Michelle Obama criticized by press for stern face at Mandela memorial, accused of jealousy

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The Obamas attend Mandela's memorial

(Getty Images)

First lady Michelle Obama has been criticized by several press outlets for pictures capturing her stern facial expressions in a few photos from the Mandela memorial service.

Following a mild uproar over President Obama taking a “selfie” with Danish Prime Minister Helle Thorning Schmidt during the same event, attention then shifted to how the first lady allegedly reacted to this cheerful interaction.

Yes, in a press photographer’s snapshot it appears that Mrs. Obama is frowning as she looks on at the two world leaders joking together at a somber event. But according to the person who took the photo, looks in this case are deceiving — both in the case of the president’s social behavior at a memorial and the first lady’s appearance of being anti-social.

“All around me in the stadium, South Africans were dancing, singing and laughing to honour their departed leader. It was more like a carnival atmosphere, not at all morbid,” wrote AFP photographer Roberto Schmidt on his blog. “I later read on social media that Michelle Obama seemed to be rather peeved on seeing the Danish prime minister take the picture. But photos can lie. In reality, just a few seconds earlier the first lady was herself joking with those around her, Cameron and Schmidt included. Her stern look was captured by chance.”

This did not stop outlets ranging from The Huffington Post to The Washington Post — known for their discrimination — from subjectively perceiving first lady Michelle Obama negatively instead of sticking to objectively reporting news.

“The first lady looks stern — dare we say disapproving? — throughout,” reported the Post in a story about President Obama’s smiling selfie.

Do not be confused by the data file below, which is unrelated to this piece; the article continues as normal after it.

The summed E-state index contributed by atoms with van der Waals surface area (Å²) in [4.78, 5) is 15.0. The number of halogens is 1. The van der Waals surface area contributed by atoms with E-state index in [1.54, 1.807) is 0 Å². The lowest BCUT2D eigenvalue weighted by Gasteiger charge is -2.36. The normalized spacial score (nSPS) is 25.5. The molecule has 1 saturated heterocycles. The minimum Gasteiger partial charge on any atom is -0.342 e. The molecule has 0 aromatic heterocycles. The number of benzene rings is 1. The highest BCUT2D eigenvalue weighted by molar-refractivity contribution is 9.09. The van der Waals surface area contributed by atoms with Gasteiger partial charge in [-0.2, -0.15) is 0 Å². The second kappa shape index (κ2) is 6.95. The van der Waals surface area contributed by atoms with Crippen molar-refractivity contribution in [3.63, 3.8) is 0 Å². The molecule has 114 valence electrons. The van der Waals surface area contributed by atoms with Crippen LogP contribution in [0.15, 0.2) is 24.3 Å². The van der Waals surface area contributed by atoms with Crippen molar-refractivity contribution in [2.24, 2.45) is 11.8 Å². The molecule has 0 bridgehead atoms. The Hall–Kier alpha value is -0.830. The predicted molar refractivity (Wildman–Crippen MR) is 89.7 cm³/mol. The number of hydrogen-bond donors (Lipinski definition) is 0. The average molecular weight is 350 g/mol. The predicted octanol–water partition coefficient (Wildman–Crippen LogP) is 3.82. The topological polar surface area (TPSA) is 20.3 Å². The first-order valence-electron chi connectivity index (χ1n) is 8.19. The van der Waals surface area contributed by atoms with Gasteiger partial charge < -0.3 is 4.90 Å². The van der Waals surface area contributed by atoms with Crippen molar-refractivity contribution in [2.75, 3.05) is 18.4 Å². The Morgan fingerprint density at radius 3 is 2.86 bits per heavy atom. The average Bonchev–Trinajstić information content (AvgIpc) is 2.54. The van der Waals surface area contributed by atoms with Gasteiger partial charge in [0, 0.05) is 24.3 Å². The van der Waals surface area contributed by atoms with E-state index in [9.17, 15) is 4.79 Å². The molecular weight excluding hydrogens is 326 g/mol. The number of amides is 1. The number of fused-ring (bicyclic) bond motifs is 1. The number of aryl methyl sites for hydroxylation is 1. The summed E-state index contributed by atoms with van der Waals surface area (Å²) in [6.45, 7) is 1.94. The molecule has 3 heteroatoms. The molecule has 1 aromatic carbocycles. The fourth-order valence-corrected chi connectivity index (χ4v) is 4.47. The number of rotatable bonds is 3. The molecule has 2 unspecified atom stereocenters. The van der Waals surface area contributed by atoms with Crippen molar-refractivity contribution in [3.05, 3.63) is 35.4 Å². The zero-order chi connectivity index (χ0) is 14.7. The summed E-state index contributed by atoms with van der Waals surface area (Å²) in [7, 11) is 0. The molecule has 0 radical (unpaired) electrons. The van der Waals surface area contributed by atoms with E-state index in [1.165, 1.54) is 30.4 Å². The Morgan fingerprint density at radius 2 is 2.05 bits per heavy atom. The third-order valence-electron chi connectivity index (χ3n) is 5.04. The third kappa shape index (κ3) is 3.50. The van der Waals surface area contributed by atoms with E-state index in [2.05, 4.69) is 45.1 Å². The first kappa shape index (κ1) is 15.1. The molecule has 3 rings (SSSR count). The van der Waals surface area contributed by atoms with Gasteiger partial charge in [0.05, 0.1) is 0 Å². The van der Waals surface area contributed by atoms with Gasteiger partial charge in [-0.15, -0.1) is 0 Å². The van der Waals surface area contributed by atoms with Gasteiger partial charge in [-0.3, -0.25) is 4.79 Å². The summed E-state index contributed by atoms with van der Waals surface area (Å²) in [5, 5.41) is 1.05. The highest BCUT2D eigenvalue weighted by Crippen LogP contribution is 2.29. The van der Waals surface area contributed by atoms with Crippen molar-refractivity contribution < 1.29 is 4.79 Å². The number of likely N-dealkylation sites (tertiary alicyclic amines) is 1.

Popular D.C. political blog Wonkette even indulged in a little Ebonics to paint the first lady in a grouchy light with its headline: “Michelle Obama *Pissed,* Y’all.”

Writing at Salon.com, Roxane Gay got to the root of why it is so popular, even within respected media organizations, to depict the first lady as a stereotypical “Angry Black Woman” — even when such portrayals are based purely on speculation, the antithesis of news.

“More than anything, the response to these latest images of Michelle Obama speaks volumes about the expectations placed on black women in the public eye and how a black women’s default emotional state is perceived as angry,” wrote Gay. “The black woman is ever at the ready to aggressively defend her territory. She is making her disapproval known. She never gets to simply be.”

Almost more alarming is the fact that respected news organizations have jumped on the “Angry Michelle Obama” bandwagon without even a shred at attempted real reporting.

“Many of these articles were just round-ups of people blathering on Twitter, with no analysis or commentary about how they might have no idea what they were talking about,” opined feminist web site Jezebel.com.

Gay also noted that there were multiple photos of the president and first lady smiling and enjoying the memorial together and with others, in addition to an image of “Laura Bush looking unamused while her husband speaks to a beautiful woman in the row behind them.” But did that blow up across the front pages and social media timelines of lauded news gathering organizations? No.

The fact that the entire memorial was characterized by singing, dancing and celebration in a style of remembering Mandela befitting of South African culture was another major detail the mainstream press seemed to forget in this entire tale. Instead the story told was one of the leader of the free world engaging in inappropriate good times with a blonde, blue-eyed head of state, while his hen-pecking wife glared on.

This is a familiar scenario in sit coms, rom coms, and other depictions of womanhood that keep the narrative of women’s lives narrow and predictable in the hopes of telling a good joke.

Gay laments that, “it is black women or caricatures of black women that serve as the punch line,” in many cases.

So do I.

Follow Alexis Garrett Stodghill @lexisb